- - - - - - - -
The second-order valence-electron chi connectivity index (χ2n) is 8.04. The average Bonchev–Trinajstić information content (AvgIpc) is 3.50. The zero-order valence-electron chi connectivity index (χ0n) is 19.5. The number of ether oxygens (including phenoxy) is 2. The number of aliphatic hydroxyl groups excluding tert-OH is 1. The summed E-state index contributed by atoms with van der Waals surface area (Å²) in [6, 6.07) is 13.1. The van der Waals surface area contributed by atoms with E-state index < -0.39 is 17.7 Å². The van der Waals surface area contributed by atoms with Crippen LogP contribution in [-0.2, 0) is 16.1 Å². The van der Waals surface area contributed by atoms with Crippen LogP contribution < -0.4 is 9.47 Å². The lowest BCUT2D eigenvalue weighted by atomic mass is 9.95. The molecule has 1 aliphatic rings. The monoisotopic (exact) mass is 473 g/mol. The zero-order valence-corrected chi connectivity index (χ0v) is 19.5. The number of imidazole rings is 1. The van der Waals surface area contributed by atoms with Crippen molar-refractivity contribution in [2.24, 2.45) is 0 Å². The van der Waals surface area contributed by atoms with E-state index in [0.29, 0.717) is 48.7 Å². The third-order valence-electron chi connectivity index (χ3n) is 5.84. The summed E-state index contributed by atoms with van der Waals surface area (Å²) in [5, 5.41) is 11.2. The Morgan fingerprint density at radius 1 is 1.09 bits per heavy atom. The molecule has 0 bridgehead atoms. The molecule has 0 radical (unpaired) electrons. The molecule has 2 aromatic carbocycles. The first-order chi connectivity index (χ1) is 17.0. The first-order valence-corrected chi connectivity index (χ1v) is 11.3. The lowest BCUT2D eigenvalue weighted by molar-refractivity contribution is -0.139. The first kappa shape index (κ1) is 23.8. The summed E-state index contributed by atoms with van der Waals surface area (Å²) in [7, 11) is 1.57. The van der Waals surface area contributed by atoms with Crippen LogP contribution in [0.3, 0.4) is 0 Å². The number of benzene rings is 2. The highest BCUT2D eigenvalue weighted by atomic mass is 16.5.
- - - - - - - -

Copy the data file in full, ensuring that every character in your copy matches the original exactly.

The second-order valence-electron chi connectivity index (χ2n) is 8.04. The average Bonchev–Trinajstić information content (AvgIpc) is 3.50. The zero-order valence-electron chi connectivity index (χ0n) is 19.5. The number of ether oxygens (including phenoxy) is 2. The number of aliphatic hydroxyl groups excluding tert-OH is 1. The summed E-state index contributed by atoms with van der Waals surface area (Å²) in [6, 6.07) is 13.1. The van der Waals surface area contributed by atoms with E-state index < -0.39 is 17.7 Å². The van der Waals surface area contributed by atoms with Crippen LogP contribution in [-0.2, 0) is 16.1 Å². The van der Waals surface area contributed by atoms with Crippen LogP contribution < -0.4 is 9.47 Å². The lowest BCUT2D eigenvalue weighted by atomic mass is 9.95. The molecule has 1 aliphatic rings. The monoisotopic (exact) mass is 473 g/mol. The zero-order valence-corrected chi connectivity index (χ0v) is 19.5. The number of imidazole rings is 1. The van der Waals surface area contributed by atoms with Crippen molar-refractivity contribution in [2.24, 2.45) is 0 Å². The van der Waals surface area contributed by atoms with E-state index in [0.29, 0.717) is 48.7 Å². The third-order valence-electron chi connectivity index (χ3n) is 5.84. The summed E-state index contributed by atoms with van der Waals surface area (Å²) in [5, 5.41) is 11.2. The Morgan fingerprint density at radius 1 is 1.09 bits per heavy atom. The molecule has 0 bridgehead atoms. The molecule has 0 radical (unpaired) electrons. The molecule has 2 aromatic carbocycles. The first-order chi connectivity index (χ1) is 17.0. The first-order valence-corrected chi connectivity index (χ1v) is 11.3. The lowest BCUT2D eigenvalue weighted by molar-refractivity contribution is -0.139. The first kappa shape index (κ1) is 23.8. The summed E-state index contributed by atoms with van der Waals surface area (Å²) in [7, 11) is 1.57. The van der Waals surface area contributed by atoms with Crippen LogP contribution in [0.3, 0.4) is 0 Å². The number of benzene rings is 2. The highest BCUT2D eigenvalue weighted by atomic mass is 16.5.